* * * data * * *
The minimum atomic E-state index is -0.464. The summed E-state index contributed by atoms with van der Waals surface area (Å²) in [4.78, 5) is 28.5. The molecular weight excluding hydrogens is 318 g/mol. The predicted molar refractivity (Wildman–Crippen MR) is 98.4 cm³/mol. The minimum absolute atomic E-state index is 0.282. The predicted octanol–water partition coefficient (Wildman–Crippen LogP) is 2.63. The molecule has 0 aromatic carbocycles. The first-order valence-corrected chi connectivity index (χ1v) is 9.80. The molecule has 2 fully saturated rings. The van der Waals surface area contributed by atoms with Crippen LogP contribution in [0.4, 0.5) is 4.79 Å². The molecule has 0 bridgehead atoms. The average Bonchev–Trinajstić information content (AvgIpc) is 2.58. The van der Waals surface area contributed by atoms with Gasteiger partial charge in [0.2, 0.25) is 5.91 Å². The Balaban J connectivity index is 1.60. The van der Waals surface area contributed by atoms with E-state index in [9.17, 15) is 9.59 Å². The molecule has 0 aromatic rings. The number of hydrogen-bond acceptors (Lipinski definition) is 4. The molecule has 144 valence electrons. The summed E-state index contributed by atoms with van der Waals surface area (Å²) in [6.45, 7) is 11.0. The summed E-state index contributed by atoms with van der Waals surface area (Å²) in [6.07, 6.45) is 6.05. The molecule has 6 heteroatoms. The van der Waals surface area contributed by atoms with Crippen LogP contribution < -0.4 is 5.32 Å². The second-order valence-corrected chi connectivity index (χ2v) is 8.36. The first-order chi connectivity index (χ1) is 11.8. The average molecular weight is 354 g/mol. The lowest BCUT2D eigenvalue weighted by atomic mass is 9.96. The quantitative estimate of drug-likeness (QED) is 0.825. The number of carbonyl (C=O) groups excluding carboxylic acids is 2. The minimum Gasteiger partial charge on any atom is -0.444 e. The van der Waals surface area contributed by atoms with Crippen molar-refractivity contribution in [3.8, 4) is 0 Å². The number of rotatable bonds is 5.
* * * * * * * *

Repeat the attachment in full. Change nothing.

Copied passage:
The minimum atomic E-state index is -0.464. The summed E-state index contributed by atoms with van der Waals surface area (Å²) in [4.78, 5) is 28.5. The molecular weight excluding hydrogens is 318 g/mol. The predicted molar refractivity (Wildman–Crippen MR) is 98.4 cm³/mol. The minimum absolute atomic E-state index is 0.282. The predicted octanol–water partition coefficient (Wildman–Crippen LogP) is 2.63. The molecule has 0 aromatic carbocycles. The first-order valence-corrected chi connectivity index (χ1v) is 9.80. The molecule has 2 fully saturated rings. The van der Waals surface area contributed by atoms with Crippen LogP contribution in [0.4, 0.5) is 4.79 Å². The molecule has 0 bridgehead atoms. The average Bonchev–Trinajstić information content (AvgIpc) is 2.58. The van der Waals surface area contributed by atoms with Gasteiger partial charge in [0.2, 0.25) is 5.91 Å². The Balaban J connectivity index is 1.60. The van der Waals surface area contributed by atoms with E-state index in [9.17, 15) is 9.59 Å². The molecule has 0 aromatic rings. The number of hydrogen-bond acceptors (Lipinski definition) is 4. The molecule has 144 valence electrons. The summed E-state index contributed by atoms with van der Waals surface area (Å²) in [6.45, 7) is 11.0. The summed E-state index contributed by atoms with van der Waals surface area (Å²) in [6.07, 6.45) is 6.05. The molecule has 6 heteroatoms. The van der Waals surface area contributed by atoms with Crippen LogP contribution < -0.4 is 5.32 Å². The second-order valence-corrected chi connectivity index (χ2v) is 8.36. The first-order chi connectivity index (χ1) is 11.8. The average molecular weight is 354 g/mol. The lowest BCUT2D eigenvalue weighted by atomic mass is 9.96. The quantitative estimate of drug-likeness (QED) is 0.825. The number of carbonyl (C=O) groups excluding carboxylic acids is 2. The minimum Gasteiger partial charge on any atom is -0.444 e. The van der Waals surface area contributed by atoms with Crippen molar-refractivity contribution in [3.8, 4) is 0 Å². The number of rotatable bonds is 5.